Painting a Watercolor Portrait of a Boy
Drawing and first wash
A child is innocent, tender and sweet. Here is a demonstration of my method of painting a watercolor portrait of a child.
For a portrait painting, I usually start with a good pencil drawing. This is the step where I plan the composition; sort out the perspective, relationships, proportion and balance, size and distance. A good drawing is a good base for a painting; it can give you more confidence, so take as much time as you need to in this step.
I used a number 14 round brush to start the wash from the top of the forehead and moved down. This base wash help me created a soft, blended base of colors for this painting. Notice that I left some spots untouched. They were for the eyes and teeth. Then I introduced the second layer of color to define the shadow of the face with a wash of brunt umber.
Working on the balance
Once the paint on the face was mostly dry, I started again from the top with burnt sienna, and then introduced some burnt umber for the hair on the forehead. I was still using the same number 14 round brush.
When the areas of head dried, I started to establish the shapes of the head with burnt umber and red.
I was not hurry to paint into the eyes and the mouth yet. Remember that the relationship needs to come first before the details of the portrait painting.
Then I used yellow to wash into the area of the shirt. I mixed yellow with small among of burn umber and blue to define the shadows.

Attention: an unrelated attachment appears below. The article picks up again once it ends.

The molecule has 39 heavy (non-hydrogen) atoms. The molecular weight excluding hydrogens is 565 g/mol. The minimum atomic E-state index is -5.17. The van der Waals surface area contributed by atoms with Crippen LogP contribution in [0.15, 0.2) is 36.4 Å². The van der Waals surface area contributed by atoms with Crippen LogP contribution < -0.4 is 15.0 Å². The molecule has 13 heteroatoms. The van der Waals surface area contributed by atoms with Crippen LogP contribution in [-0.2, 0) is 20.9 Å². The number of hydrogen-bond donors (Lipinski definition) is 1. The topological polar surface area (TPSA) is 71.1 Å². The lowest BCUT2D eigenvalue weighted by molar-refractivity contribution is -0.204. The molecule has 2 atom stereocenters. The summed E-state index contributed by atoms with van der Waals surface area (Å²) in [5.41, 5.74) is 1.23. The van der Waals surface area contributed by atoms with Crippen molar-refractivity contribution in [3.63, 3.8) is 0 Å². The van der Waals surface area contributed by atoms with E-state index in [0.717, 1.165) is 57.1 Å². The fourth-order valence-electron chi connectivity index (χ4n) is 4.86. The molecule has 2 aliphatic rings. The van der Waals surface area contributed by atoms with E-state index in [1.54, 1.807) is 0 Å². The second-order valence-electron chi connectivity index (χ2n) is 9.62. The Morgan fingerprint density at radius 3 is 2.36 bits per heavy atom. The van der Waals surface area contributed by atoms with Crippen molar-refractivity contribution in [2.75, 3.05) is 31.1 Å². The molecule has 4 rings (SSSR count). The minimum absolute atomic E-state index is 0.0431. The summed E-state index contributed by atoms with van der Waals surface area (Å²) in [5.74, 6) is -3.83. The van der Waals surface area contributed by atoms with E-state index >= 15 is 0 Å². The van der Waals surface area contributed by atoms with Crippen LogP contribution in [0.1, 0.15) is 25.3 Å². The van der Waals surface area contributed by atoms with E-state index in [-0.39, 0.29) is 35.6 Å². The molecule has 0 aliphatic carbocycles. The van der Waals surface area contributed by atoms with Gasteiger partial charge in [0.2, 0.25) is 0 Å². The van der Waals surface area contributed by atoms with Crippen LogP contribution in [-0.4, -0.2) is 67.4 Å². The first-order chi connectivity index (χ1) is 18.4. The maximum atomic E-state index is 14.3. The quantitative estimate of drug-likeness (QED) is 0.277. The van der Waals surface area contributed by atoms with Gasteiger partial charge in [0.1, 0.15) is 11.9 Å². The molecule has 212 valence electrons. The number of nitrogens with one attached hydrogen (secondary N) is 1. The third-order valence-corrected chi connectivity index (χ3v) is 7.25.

At this point, I like to add darker-value colors to the painting to further define the forms. I started with the hair, moved to the eyes, the corners of the mouth. I mixed red and burnt umber for the areas around the mouth and nose. This was also a good time to work into adding more details to the garment.
I gently lifted the reflected area under the chin, and added a little yellow color as the reflected color from the yellow shirt.
Proceed to the details
With mostly red and burnt umber, I worked into the middle tones. I didn't stay working in one area for long. I usually spend 10 seconds here, then 10 seconds there. It is important to keep your attention on the overall painting, paying attention to the color temperature and balance while you work into the smaller areas.
Now it's the time finally do the final touch to the eyes, the mouth and the area of the ear.
In the background, I used a light wash of blue and burnt umber without mixing, to the left side. For the right side, I used yellow and burnt umber and a little of blue. This would make the background enhance the main subject of the portrait painting.